Methods

We retrospectively included 50 leprosy patients with positive hepatitis C virus (HCV) RNA test results (group A) hospitalized at the Sorokdo National Hospital from May 2016 to March 2018 and 73 patients with chronic hepatitis C who were treated with DAAs at the Chonnam National University Hospital (group B) from May 2016 to December 2017.

Results

Overall, at the Sorokdo National Hospital, positive HCV antibody and HCV RNA rates were 18.4% and 11.0%, respectively. The mean participant age was 76.5±7 years, and 58% of participants were men. The genotypes were type 1b in 44% (22 out of 50) and type 2 in 56% (28 out of 50). Sustained virologic response was achieved at a rate of 95.5% (21/22) in genotype 1b and 92.9% (26/28) in genotype 2 patients. Ribavirin-induced hemolytic anemia occurred in 57.1% (16/28) of patients with genotype 2. Among these, 28.5% (8/28) received blood transfusions.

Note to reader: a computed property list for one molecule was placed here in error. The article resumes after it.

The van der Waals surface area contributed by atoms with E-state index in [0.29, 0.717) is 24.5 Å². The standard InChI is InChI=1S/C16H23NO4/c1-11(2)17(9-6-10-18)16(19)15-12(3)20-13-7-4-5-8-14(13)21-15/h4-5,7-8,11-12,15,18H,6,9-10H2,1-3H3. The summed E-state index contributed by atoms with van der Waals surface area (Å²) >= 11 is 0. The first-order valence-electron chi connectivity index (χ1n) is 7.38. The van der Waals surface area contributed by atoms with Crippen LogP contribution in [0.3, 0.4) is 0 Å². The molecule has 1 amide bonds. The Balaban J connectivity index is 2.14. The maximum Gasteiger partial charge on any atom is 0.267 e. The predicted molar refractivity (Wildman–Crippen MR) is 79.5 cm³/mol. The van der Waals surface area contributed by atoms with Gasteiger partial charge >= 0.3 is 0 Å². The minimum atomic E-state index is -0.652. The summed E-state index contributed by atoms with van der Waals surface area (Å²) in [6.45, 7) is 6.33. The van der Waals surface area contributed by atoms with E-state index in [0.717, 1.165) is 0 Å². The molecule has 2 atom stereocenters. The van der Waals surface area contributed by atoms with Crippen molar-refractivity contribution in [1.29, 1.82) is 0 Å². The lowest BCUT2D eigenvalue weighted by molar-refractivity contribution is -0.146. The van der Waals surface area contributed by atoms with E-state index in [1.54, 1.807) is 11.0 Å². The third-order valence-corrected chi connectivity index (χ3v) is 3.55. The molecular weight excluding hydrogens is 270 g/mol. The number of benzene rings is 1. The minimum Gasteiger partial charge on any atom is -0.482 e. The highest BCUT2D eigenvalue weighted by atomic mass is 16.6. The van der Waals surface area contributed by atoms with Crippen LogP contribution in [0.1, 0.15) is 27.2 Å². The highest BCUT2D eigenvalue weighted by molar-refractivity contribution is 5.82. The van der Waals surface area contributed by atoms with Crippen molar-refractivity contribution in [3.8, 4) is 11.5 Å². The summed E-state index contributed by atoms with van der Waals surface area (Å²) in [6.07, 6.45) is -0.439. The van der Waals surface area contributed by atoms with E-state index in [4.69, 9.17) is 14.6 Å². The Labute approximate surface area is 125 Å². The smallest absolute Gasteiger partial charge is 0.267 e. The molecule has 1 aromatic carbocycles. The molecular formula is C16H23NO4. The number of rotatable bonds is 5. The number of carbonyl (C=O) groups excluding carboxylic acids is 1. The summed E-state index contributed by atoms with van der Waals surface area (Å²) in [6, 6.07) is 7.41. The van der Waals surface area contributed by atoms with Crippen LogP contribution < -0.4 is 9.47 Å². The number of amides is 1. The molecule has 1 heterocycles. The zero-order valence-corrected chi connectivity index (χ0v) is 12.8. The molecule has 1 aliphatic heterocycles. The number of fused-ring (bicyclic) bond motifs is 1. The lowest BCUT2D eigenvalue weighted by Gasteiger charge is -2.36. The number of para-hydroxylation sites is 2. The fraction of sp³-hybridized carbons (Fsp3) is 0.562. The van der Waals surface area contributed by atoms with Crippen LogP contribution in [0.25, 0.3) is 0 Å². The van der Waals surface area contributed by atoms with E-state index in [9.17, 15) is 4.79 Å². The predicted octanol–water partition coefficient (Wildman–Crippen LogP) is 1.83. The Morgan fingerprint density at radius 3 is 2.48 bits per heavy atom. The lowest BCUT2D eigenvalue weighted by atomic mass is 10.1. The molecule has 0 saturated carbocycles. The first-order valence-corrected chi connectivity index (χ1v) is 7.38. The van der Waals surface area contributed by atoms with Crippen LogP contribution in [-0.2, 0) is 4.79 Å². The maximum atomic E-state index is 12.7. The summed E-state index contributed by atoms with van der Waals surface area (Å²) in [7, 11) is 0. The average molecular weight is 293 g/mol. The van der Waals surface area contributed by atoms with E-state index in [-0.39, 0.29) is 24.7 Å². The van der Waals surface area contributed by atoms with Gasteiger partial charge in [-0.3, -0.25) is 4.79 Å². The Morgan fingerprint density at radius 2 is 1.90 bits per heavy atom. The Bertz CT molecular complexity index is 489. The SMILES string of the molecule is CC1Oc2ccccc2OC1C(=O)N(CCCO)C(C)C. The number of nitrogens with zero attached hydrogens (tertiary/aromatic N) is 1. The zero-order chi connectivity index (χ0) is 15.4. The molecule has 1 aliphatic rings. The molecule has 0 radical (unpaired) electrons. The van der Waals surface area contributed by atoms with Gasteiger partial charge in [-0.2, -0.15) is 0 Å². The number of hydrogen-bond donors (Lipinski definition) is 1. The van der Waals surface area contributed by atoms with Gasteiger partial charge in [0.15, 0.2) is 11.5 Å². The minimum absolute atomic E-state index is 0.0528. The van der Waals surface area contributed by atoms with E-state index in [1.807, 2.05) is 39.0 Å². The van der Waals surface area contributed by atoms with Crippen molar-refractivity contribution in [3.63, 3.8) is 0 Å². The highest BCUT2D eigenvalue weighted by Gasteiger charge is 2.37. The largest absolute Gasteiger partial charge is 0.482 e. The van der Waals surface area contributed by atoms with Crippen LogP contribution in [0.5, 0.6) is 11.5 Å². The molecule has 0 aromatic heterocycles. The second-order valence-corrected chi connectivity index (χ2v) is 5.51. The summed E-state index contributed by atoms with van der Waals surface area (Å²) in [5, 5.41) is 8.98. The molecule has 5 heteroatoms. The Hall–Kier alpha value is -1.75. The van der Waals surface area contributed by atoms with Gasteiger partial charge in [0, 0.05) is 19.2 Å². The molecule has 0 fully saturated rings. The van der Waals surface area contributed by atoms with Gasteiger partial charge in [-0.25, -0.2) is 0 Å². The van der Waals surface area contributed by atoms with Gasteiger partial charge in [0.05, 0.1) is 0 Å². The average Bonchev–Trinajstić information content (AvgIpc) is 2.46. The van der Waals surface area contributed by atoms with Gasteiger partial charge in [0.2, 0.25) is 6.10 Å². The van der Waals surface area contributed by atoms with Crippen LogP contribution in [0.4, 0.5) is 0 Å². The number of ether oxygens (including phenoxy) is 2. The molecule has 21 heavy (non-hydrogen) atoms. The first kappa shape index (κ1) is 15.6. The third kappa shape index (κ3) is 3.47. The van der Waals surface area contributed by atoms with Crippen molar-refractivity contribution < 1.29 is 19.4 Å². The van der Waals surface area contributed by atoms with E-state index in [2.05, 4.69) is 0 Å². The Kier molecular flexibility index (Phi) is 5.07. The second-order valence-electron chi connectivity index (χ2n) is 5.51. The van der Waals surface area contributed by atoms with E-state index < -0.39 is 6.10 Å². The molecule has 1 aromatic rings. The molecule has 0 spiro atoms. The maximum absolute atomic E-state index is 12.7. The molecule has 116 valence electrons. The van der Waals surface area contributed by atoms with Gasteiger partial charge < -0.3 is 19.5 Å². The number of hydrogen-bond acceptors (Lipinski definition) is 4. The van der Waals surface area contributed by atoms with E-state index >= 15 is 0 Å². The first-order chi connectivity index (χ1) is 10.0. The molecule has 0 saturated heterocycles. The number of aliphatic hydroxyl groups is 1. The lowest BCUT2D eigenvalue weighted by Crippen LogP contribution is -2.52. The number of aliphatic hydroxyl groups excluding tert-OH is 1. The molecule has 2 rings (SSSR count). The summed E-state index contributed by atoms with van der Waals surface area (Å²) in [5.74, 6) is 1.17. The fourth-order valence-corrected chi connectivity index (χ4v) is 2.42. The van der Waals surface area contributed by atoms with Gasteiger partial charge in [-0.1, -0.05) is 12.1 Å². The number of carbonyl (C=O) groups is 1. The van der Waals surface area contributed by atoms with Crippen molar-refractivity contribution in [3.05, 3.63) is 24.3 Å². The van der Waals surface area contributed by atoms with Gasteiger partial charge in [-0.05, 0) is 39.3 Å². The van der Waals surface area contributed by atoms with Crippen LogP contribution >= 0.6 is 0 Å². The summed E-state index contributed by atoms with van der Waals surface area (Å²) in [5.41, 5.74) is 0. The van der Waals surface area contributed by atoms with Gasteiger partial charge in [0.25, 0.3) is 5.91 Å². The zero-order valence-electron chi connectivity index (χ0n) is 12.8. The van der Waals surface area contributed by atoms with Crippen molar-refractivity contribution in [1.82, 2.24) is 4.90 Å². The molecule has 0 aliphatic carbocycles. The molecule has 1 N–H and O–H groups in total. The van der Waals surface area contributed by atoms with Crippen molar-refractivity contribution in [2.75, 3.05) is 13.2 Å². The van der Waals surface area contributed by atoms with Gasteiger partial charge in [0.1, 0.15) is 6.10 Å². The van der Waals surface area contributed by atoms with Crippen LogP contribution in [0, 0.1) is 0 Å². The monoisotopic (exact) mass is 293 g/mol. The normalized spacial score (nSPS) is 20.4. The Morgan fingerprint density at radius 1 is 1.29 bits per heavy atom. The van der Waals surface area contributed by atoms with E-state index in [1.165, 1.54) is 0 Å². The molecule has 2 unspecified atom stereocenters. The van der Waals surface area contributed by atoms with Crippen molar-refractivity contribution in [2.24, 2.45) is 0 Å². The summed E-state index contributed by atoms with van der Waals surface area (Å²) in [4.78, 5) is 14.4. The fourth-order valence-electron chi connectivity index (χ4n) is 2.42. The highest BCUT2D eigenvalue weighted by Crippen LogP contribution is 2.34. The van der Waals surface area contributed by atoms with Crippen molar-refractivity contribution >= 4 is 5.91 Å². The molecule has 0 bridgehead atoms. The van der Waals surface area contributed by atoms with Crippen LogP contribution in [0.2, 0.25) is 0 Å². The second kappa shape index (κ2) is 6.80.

Conclusions

Treatment efficacy was not different between the leprosy-affected population and the general population. However, severe ribavirin-induced hemolytic anemia requiring transfusion was present in 28.5% of genotype 2 patients. Therefore, we suggest ribavirin-free DAAs for the treatment of genotype 2 hepatitis C in leprosy-affected persons in the future.

Keywords: Hepatitis C, chronic; Antiviral agents; Leprosy
Abstract

Background/Aims

Patients with Hansen’s disease are the most vulnerable to hepatitis C. However, no data on the treatment efficacy of direct-acting antiviral agents (DAAs) are available in this group. Therefore, we elucidated the prevalence and clinical outcomes of hepatitis C in persons affected by leprosy in Sorokdo, Jeollanam-do, Korea.

Methods

We retrospectively included 50 leprosy patients with positive hepatitis C virus (HCV) RNA test results (group A) hospitalized at the Sorokdo National Hospital from May 2016 to March 2018 and 73 patients with chronic hepatitis C who were treated with DAAs at the Chonnam National University Hospital (group B) from May 2016 to December 2017.